Fifty years ago, hundreds of thousands of young people converged on a small farm in upstate New York to commune with nature and with each other and to listen to music that remains popular today. This 3-day summer gathering, known as Woodstock, changed and defined the generation now referred to as baby boomers.
Those 20-somethings who took part in Woodstock are now 70-year-olds struggling with health issues that typically come with age, including cataracts and dry eye disease. In the years since Woodstock, the computer went from a miracle of science to a ubiq- uitous part of everyday life, and air travel evolved from a luxury for the privileged few to just another mode of transportation. These life experiences have shaped how baby boomers perceive the delivery of their health care today.
Each day over the next 10 years, 10,000 baby boomers will become eligible for Medicare. That’s a phenomenon never before seen in this country, and these individuals will access the health care system with unprecedented wealth. Owning 80% of all the personal assets in this country, baby boomers represent the richest generation in US history. They are also much more willing to spend money on themselves compared with the generations before and after them, which is great for ophthalmic providers, although there are a few caveats.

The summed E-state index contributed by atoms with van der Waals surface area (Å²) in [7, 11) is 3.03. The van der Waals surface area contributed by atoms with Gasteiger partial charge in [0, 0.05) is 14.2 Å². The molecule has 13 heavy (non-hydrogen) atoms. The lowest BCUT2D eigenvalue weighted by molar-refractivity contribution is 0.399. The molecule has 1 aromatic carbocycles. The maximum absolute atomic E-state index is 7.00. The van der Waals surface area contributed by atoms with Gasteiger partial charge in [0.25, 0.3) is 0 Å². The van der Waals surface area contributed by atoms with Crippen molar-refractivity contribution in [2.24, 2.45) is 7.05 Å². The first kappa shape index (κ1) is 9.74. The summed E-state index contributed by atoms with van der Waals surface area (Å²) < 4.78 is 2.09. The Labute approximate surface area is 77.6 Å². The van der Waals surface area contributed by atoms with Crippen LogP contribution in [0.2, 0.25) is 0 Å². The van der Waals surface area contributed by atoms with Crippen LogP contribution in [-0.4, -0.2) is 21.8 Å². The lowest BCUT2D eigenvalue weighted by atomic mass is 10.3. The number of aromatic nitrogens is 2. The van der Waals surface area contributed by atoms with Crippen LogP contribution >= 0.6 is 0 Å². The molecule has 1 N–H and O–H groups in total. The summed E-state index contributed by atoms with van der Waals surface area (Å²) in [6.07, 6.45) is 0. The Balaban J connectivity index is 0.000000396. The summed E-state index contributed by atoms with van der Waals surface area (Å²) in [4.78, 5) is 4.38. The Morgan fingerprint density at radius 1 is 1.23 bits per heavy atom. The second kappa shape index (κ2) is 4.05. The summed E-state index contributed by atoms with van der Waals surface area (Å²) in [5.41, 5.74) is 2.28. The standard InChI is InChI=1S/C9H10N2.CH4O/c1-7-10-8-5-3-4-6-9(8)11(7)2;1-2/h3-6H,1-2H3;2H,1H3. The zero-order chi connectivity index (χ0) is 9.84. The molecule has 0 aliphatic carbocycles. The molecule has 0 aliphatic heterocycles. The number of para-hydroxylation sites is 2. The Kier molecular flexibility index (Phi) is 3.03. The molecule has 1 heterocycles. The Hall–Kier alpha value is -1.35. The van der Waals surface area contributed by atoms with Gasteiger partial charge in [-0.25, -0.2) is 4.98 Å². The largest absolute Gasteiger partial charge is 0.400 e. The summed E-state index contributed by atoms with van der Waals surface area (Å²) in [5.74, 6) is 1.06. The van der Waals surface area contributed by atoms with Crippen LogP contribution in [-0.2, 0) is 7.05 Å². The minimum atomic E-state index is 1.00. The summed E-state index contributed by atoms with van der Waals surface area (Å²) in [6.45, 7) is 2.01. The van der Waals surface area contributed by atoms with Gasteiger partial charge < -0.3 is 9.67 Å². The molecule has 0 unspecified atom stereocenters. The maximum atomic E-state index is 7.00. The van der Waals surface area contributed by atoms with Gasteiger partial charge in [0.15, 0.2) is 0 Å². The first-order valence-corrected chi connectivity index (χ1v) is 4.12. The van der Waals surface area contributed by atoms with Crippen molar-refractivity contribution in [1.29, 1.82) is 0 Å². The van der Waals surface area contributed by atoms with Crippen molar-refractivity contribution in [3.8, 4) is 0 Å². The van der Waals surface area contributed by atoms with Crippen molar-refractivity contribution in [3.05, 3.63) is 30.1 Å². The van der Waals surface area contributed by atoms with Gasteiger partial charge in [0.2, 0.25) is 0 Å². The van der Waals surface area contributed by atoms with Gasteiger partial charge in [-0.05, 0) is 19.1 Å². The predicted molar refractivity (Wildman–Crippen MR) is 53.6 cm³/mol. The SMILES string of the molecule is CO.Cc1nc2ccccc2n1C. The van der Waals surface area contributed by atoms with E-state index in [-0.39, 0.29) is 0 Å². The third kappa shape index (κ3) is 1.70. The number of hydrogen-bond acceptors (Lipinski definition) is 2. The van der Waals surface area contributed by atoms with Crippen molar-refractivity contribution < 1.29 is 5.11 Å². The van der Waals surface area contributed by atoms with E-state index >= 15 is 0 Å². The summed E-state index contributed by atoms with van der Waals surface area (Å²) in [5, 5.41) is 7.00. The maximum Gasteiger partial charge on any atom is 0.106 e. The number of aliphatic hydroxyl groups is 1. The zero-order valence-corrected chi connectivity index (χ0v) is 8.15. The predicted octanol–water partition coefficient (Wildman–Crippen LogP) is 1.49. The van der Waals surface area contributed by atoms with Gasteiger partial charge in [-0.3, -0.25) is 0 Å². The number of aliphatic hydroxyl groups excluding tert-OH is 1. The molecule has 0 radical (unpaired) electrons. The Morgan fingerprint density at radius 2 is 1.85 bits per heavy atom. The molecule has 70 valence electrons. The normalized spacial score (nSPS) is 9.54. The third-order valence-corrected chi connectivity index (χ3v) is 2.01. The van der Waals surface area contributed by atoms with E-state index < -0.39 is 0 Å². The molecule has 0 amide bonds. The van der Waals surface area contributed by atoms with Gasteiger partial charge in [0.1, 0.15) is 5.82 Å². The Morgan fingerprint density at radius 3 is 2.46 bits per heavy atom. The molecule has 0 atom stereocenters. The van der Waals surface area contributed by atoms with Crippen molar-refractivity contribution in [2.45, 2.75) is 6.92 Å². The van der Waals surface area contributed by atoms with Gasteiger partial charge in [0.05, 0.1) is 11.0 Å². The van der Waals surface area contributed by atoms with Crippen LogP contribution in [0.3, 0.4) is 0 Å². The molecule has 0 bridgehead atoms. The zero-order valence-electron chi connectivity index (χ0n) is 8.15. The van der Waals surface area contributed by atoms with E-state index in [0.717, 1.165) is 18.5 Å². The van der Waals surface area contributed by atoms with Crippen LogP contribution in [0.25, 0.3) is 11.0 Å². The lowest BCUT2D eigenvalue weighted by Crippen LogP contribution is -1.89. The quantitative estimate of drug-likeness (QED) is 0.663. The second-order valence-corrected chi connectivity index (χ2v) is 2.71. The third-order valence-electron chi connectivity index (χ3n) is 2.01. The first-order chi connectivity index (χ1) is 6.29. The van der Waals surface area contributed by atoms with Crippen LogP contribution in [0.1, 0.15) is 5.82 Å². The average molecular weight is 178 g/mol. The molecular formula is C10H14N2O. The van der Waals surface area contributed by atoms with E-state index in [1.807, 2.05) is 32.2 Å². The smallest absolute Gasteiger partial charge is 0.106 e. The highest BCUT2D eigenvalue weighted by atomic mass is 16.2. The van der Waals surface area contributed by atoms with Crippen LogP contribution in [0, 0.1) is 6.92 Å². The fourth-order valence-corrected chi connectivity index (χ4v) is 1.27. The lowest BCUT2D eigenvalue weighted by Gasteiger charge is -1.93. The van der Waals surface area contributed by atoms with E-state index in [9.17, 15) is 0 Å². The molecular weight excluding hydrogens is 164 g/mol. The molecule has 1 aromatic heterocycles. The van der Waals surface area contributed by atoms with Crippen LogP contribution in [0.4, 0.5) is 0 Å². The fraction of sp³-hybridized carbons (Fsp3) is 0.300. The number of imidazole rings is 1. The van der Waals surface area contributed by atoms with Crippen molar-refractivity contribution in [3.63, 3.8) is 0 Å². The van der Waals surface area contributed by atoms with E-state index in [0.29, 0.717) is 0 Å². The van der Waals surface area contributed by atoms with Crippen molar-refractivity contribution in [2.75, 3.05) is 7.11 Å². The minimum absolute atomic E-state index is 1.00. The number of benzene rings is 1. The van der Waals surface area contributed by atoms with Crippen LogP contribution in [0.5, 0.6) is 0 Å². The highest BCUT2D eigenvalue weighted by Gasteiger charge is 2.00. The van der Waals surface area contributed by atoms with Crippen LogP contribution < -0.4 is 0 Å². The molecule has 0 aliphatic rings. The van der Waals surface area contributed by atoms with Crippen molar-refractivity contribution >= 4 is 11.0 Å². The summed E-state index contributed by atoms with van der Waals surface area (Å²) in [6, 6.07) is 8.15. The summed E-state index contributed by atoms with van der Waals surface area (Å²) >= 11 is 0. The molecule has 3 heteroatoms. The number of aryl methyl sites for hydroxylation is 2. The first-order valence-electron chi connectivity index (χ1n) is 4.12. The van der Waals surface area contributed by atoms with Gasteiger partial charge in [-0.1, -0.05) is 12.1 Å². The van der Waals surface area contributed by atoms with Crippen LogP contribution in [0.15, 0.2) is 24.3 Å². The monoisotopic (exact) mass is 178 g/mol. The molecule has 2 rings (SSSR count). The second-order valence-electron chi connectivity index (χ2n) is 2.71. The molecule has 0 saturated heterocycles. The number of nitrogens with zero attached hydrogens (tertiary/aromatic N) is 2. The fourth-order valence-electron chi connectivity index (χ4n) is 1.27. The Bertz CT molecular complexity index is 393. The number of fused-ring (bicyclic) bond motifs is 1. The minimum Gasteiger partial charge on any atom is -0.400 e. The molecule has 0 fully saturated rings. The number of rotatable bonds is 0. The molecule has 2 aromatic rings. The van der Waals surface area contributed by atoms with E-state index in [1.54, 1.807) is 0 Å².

For example, I’ve always thought that the biggest challenge facing ophthalmology and optometry today is managing patient expecta- tions, and baby boomers are proving me right. Comments such as “I was hoping for 20/10” or “Risks? I thought cataract surgery had been perfected by now” are becoming commonplace in my examination room. These remarks are a far cry from those of older patients, who would say, “Well, you did your best” or “I baked you a pie as thanks for performing my cataract surgery!” Technological advances and improving skill sets are making it possible for eye care practitioners to meet patient expectations the majority of the time. Sometimes, however, the limitations of medicine just cannot be surmounted, leaving providers occasionally to deal with a disappointed patient.
All that said, I really enjoy taking care of young-at-heart former hippies. They have some great stories, and we like the same kind of music. Plus, doesn’t everyone wish he or she had been at Woodstock? It looks like the next 10 years are going to be a pretty groovy time for ophthalmic providers. Outta sight, man!
— Mark Kontos, MD
Co-Chief Medical Editor